My partner Mark and I have been lucky enough to travel to the States a number of times and visit the beautiful Cape Cod resort of Provincetown.

Provincetown has always held a special place in our hearts. It’s not only the quaint clapper- board fishermen’s cottages and pretty and colourful gardens that appeal to us; or the so-called ‘special’ light, the clarity of which has attracted artists for over a century; or even the sandy beaches and beautiful blue seas with iconic lighthouses as depicted by Hopper in many of his paintings. The town is also special to us because we feel at home to be who we are. In a town in which the LGBT communities outnumber the heterosexual communities it is intensely liberating to be who we truly are; without having to look over our shoulders to see if someone will be offended if we walk down the street holding hands or even share a brief kiss. Mark always says we have “stopped editing ourselves” – we are the unexpurgated, uncensored, unedited, authentic versions of ourselves. And when we dance together with our LGBT brothers and sisters in the open air at the daily tea Dance on The Boatslip I think of those who have gone before us – including those we have lost to the HIV and AIDS epidemic and I am always reminded of the words of the writer and gay activist Paul Monette who himself died of AIDS:

“I still shiver with a kind of astonished delight when a gay brother or sister tells of that narrow escape from the coffin world of the closet. Yes yes yes, goes a voice in my head, it was just like that for me. When we laugh together and dance in the giddy circle of freedom, we are children for real, at last, because we have finally grown up. And every time we dance, our enemies writhe like the Witch in Oz, melting, melting – the Nazi Popes and all their brocaded minions, the rat-brain politicians, the wacko fundamentalists and their Book of Lies”.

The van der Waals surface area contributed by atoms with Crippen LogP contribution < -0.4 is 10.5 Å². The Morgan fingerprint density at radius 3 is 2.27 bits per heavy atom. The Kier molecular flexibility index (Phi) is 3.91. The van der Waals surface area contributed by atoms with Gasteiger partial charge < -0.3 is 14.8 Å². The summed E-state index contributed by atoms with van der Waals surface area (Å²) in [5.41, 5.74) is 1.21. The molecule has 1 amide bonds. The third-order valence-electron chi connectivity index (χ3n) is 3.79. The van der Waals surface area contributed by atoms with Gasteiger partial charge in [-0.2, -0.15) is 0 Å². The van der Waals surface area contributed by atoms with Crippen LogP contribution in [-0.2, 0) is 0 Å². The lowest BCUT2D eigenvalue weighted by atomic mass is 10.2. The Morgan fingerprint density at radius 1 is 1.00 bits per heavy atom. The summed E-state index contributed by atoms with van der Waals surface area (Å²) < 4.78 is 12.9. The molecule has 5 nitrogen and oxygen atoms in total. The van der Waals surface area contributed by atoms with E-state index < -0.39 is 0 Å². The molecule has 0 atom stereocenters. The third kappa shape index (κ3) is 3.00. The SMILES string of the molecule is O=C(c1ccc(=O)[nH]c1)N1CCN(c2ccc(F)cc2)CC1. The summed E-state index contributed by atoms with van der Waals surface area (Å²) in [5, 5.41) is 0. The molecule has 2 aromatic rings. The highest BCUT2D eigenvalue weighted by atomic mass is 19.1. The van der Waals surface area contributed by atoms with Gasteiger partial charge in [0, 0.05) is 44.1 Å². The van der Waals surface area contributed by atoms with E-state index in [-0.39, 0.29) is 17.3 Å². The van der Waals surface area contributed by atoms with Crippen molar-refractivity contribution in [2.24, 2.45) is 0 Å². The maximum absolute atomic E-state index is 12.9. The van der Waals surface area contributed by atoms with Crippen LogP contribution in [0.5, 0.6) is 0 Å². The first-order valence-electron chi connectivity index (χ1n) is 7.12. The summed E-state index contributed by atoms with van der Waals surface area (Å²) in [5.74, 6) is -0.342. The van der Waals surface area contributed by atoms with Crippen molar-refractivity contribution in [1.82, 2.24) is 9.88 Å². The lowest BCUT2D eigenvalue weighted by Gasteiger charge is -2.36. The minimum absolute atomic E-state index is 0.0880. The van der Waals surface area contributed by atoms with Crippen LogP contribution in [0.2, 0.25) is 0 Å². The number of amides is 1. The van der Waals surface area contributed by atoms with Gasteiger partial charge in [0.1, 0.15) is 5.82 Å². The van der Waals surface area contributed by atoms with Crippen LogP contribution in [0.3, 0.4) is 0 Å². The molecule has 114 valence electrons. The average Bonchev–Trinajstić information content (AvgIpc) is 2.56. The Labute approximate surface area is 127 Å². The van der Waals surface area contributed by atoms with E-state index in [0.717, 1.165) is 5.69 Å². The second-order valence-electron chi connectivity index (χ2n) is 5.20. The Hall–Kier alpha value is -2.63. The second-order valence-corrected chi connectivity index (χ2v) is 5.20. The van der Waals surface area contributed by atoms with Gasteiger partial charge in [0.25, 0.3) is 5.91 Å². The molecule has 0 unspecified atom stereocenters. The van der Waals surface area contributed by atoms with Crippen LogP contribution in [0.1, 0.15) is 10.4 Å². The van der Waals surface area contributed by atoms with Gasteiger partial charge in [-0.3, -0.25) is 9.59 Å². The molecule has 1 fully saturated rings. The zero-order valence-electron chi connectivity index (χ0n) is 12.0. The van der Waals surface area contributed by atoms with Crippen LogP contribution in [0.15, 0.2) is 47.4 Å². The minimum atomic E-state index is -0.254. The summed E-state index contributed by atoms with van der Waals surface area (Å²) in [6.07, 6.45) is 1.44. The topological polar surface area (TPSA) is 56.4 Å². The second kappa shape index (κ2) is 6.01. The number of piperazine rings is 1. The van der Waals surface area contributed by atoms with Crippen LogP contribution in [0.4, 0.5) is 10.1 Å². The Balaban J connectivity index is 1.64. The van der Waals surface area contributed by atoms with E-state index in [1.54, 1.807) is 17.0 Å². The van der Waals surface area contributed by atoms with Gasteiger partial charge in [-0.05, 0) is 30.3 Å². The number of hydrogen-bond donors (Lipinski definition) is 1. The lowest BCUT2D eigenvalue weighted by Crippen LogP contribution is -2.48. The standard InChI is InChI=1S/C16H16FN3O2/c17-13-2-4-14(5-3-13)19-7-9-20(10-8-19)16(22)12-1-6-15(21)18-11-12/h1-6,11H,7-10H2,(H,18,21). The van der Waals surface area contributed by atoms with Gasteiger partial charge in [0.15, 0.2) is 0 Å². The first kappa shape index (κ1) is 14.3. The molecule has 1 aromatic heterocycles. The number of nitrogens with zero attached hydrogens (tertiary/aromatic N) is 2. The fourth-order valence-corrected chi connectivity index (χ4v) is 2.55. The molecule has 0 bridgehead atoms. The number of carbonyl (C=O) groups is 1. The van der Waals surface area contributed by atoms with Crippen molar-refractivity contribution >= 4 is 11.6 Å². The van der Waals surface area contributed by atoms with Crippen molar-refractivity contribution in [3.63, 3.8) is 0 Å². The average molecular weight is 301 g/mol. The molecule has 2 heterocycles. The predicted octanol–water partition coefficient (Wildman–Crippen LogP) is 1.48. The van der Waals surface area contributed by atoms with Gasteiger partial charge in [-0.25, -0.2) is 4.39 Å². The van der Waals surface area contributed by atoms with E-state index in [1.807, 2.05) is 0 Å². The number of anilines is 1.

Whenever, we return home from Provincetown and back to harsh reality (for two weeks holiday in Provincetown is a dream and phantasy of how things could be) we both undergo an unsettling period of adjustment and acclimatisation. On the occasions we walk to work together we get to that awkward moment when we say good bye. We invariably move towards a hesitant hug and a kiss but something within us stops us from such open displays of affection. Instead we smile knowingly, maybe an occasional surreptitious squeeze of the arm, and go our separate ways. Two confident, (and some might say privileged) white men yet we still go through this hesitant ritual of parting – cognisant still of growing up in a world where displays of affection between two men were frowned upon and now it seems still frowned upon.

When we awake to the news on Sunday morning of the cold bloodied murder of fifty people in a gay night club in Orlando we are again reminded of the real world; reminded that our very existence is abhorrent to some people. And when we hear the father of the gunman say his son was angered by the sight of two gay men kissing and that it is for God to punish homosexuals not human beings – we are reminded of the real world. When we read on Twitter feeds that Gay people are perverts and deserve to be shot or that the world is a better place with a few less gays in it – we are again reminded of the real world. And we remind ourselves of why we are reluctant to show displays of affection in public; we remind ourselves of why LGBT venues and spaces are still important. And when the right wing politicians, the racists and the bigots try to blame Islam and unrestrained immigration – we remind ourselves that these bigots are the same bigots who would deny us equal rights, our rights to services, the rights of marriage, the rights to live in peace. These bigots are the same ones who would deny trans people the right to use the toilets of their choice…the same ones who would find our public displays of affection abhorrent.